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St. Raphael’s Veritas program: ‘Be who God meant for you to be’

January 23, 2015
Christina Gray

 “Be who God meant for you to be and you will set the world on fire.”

The words of St. Catherine of Siena, a third-order Dominican canonized in 1461, are the inspiration for the Veritas program launched this fall at St. Raphael School in San Rafael.

“Our goal is to provide a quality Catholic education accessible to any family that desires to partner with us in the goal of preparing leaders in our church and world,” said principal Lydia Collins. “The Veritas program focuses on the strengths of each individual child and empowers them to ‘set the world on fire.’”

St. Raphael School has experienced a change in student demographics which reflect the changing demographics of the parish and of Marin County. The diversity is a huge plus, she said. “But how do we provide academic excellence and a Catholic education to all students? We realized we can’t be doing what we’ve always been doing.”

Collins said the Veritas program is based on a philosophy that seeks educational equity for all students. By helping students identify and appreciate the unique strengths that their lived experiences have provided, they can more easily discover God’s purpose for their lives.

Third-grade teacher and Veritas program coordinator Francesca Previtali said educator and school parent, Dr. Juan Carlos Arauz helped the school craft the program. Arauz, whose two children attend St. Raphael School, is the founding executive director for E3ed.org, a San Rafael-based nonprofit that works to close the education gap for underprivileged students around the country.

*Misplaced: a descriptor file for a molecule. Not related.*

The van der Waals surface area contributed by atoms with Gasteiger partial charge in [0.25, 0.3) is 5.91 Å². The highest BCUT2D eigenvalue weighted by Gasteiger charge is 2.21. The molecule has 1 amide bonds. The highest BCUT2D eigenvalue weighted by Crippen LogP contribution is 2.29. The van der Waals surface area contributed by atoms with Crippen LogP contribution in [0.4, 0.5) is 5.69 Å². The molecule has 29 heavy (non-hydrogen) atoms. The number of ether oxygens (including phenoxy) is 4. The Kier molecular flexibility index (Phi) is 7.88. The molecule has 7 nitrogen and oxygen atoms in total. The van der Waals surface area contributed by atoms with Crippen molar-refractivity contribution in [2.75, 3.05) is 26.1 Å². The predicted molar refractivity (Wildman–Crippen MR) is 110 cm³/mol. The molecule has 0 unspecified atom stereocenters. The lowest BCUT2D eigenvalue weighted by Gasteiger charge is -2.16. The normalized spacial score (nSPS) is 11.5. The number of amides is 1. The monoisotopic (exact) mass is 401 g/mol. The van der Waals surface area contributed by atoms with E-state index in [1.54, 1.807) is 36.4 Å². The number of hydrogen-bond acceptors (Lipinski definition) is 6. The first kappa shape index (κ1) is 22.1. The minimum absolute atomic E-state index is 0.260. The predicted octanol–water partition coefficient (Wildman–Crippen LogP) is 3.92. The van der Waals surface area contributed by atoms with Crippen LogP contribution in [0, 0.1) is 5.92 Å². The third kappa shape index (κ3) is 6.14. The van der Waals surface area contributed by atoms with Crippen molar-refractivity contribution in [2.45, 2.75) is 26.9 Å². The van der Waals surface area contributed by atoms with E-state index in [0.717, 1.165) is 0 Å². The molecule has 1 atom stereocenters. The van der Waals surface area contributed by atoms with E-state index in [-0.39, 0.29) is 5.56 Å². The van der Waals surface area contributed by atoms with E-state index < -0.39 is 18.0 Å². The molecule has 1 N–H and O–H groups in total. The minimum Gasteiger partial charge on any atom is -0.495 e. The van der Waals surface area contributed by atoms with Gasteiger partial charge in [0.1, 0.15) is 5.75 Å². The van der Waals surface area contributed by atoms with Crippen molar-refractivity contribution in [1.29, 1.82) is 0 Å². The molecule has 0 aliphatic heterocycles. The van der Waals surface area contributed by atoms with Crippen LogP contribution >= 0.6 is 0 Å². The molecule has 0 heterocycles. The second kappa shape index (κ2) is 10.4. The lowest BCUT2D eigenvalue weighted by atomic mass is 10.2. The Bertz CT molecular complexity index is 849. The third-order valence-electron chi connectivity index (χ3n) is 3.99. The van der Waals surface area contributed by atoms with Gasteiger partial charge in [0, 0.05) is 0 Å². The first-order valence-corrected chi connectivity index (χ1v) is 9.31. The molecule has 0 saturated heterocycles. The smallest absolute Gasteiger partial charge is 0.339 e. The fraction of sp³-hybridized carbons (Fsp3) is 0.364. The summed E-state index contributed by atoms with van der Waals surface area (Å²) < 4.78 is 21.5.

In every grade teachers cultivate five foundational skills: innovation, critical thinking, cross-cultural communication, adaptability and teamwork. Students are taught to recognize when they are using these skills.

“One of the ways to help underserved students is by tapping into their life experiences, which might be different than other students,” Previtali said. For example, living in close quarters with others could mean a student is highly adaptable, well-versed in cross-cultural communication and able to work as a part of a team.

Veritas prepares all students, regardless of economic or ethnic background, to meet the challenges of living in a global community. “It’s not enough to simply graduate with 4.3 or 4.5 (grade point average) anymore,” Collins said.

Students can be academically brilliant but if they lack the practical and personal skills to translate what they know into the real world, they will find it difficult to fulfill God’s purpose for them, she added.

“We expect our children to graduate with faith, and act with intelligence, responsibility and excellence,” Collins said, noting the Dominican Sisters of San Rafael, who founded St. Raphael’s, taught with the same philosophy.

Helping every child to be who God meant them to be is what every Catholic school should be doing, Collins said. “If you plant that message from day one, they leave you with a sense that ‘I have a duty to share my gifts with the world.’”

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